Yes, it does sound ridiculous, but there is a good reason: balance. Lets look at a typical room, say, the one Iím sitting in right now. It has 3 exterior walls, with windows in each, with the fourth wall interior. All the ducts are exactly where you would predict; along the exterior walls under the windows.
Your reasoning for placing the ducts away from windows would be valid if, instead of windows and doors, I just had openings. If the ducts were under these openings, the air would just get sucked out.. But I do have windows and doors, and assuming they are fairly airtight, the actual air I pay to heat or cool remains in the house. What Iím actually loosing is the energy the air contains. Itís important to realize that point, and to also realize that we are going to loose this energy through windows and the like no matter where the ducts are.
Now weíre back in my room, and letís say itís winter time. Given what Iíve said, we would expect the areas of the room near the windows would loose heat faster. If the vents were located away from the windows, those places in the room would be much warmer than the window areas, so the temperature in the room overall, would feel uneven. If the whole house were set up as you suggest, the house would, in fact feel colder because only the center areas of the house would feel like the thermostat setting, and one would tend to turn up the heat to try to compensate. Generally, the house would tend to not feel comfortable.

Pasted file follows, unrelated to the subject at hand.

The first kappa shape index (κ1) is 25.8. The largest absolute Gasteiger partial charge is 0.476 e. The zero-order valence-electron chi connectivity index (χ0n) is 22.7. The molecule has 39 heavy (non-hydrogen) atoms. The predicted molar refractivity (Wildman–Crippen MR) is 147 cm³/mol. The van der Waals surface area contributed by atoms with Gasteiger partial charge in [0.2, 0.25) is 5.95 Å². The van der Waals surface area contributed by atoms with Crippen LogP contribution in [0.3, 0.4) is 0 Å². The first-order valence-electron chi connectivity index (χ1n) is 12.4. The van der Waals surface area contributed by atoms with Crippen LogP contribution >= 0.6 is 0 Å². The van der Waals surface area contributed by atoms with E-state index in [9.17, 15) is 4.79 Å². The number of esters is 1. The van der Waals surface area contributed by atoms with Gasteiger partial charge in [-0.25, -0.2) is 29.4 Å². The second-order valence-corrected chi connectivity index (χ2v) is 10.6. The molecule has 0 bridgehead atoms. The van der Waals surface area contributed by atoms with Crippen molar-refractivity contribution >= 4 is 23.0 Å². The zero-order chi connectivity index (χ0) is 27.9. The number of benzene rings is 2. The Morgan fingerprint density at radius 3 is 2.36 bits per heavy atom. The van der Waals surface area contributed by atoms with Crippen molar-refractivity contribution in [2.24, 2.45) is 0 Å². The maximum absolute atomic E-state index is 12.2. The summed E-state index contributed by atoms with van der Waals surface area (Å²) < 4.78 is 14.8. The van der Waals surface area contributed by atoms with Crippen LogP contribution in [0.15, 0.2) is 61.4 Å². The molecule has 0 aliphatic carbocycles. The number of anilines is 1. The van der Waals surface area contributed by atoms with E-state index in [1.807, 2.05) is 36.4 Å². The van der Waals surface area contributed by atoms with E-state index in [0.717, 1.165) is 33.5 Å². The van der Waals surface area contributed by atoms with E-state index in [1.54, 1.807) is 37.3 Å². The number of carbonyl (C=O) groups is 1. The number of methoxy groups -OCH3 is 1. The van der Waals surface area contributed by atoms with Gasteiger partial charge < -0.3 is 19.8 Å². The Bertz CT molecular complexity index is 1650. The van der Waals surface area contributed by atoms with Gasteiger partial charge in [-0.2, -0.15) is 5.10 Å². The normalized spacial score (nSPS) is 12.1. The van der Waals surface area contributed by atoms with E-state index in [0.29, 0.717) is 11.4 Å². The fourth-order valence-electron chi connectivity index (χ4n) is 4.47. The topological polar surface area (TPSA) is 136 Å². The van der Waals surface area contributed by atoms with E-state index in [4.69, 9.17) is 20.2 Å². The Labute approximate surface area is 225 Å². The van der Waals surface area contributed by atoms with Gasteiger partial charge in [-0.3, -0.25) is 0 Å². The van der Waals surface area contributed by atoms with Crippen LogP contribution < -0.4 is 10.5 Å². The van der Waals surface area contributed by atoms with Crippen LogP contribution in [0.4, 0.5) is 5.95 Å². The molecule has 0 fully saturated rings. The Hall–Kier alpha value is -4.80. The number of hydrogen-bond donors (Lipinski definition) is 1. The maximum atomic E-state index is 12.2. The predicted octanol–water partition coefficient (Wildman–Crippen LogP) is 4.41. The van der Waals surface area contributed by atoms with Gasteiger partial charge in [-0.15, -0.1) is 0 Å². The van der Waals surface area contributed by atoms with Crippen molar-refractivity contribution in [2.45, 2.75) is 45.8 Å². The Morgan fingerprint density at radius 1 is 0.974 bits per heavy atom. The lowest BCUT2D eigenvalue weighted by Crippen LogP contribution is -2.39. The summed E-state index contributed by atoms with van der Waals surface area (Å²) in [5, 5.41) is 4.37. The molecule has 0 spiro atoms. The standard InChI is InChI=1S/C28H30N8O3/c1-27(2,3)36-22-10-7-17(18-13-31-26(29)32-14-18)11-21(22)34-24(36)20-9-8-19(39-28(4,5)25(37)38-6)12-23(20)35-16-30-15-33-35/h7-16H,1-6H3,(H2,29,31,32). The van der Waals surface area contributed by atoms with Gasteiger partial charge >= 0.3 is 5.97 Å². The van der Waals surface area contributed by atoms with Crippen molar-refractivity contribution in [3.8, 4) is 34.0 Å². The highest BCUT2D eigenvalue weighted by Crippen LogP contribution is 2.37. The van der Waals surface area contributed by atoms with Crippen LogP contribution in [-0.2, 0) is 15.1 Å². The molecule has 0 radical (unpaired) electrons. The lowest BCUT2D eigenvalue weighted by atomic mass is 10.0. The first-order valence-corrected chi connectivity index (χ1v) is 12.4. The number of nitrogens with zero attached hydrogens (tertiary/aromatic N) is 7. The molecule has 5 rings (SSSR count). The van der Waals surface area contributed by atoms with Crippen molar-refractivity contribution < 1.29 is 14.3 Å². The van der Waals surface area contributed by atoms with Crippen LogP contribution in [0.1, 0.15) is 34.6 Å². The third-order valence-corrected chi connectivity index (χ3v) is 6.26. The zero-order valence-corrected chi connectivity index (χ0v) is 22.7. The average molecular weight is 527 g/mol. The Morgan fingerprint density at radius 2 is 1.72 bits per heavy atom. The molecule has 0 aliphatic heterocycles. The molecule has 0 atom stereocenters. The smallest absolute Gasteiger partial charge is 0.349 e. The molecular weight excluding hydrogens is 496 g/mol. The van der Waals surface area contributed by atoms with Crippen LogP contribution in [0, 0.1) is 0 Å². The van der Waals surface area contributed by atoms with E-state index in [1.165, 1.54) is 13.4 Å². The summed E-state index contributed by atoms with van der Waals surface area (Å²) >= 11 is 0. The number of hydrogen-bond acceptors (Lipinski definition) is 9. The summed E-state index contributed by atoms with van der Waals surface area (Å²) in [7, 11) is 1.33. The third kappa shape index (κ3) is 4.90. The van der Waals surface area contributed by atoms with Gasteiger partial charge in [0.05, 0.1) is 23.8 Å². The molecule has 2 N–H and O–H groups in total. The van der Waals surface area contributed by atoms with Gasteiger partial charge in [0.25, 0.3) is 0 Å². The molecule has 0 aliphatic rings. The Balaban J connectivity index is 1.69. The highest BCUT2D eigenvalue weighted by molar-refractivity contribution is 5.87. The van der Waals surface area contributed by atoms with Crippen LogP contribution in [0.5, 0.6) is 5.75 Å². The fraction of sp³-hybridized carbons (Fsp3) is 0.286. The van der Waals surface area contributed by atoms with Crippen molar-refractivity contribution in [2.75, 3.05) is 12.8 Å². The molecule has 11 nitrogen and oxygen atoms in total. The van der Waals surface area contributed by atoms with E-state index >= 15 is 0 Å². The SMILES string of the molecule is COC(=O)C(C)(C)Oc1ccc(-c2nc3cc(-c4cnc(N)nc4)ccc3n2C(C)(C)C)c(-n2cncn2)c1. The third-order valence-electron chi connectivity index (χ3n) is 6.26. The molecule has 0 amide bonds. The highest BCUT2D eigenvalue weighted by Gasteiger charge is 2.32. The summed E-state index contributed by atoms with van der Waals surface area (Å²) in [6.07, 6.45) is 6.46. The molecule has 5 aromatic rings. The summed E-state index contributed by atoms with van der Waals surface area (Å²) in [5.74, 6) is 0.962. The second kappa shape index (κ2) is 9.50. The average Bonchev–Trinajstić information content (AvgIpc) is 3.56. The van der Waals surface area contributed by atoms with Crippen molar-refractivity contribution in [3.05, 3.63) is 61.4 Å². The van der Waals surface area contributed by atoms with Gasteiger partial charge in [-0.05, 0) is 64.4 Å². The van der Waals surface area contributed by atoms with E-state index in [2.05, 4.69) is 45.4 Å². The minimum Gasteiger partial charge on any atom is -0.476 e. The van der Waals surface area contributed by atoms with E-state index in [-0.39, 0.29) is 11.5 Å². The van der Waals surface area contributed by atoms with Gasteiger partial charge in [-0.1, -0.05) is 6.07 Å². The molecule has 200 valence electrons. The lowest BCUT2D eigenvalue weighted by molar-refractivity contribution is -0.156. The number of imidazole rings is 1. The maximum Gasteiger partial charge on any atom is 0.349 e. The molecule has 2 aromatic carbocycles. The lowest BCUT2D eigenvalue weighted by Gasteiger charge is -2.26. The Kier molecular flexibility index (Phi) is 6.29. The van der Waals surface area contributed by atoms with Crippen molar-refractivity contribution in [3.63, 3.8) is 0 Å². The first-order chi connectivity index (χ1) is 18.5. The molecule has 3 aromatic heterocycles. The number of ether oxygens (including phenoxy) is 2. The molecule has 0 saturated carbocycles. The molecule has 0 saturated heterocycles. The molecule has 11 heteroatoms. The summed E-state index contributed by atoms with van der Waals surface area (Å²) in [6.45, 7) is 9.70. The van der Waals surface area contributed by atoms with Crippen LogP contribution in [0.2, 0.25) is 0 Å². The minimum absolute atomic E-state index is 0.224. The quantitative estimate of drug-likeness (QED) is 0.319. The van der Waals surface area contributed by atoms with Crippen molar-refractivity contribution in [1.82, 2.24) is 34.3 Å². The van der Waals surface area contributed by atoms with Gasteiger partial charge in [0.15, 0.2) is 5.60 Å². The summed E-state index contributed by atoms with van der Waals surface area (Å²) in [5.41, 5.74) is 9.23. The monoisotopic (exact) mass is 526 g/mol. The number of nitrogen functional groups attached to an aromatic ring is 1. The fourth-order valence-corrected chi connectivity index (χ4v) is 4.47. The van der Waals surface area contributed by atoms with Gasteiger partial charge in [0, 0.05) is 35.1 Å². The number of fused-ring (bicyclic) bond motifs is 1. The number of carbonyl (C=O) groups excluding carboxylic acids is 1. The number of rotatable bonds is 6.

So itís a matter of balance. Since windows and doors are an unavoidable, and since itís a fact that they loose energy, contractors place the vents there to achieve a more balanced room temperature. Likewise, in houses that have baseboard or radiator heat, the same rules apply., exterior walls and windows. The expense to heat or cool the house may be more, but the amount is insignificant in the long run, if the house feels comfortable.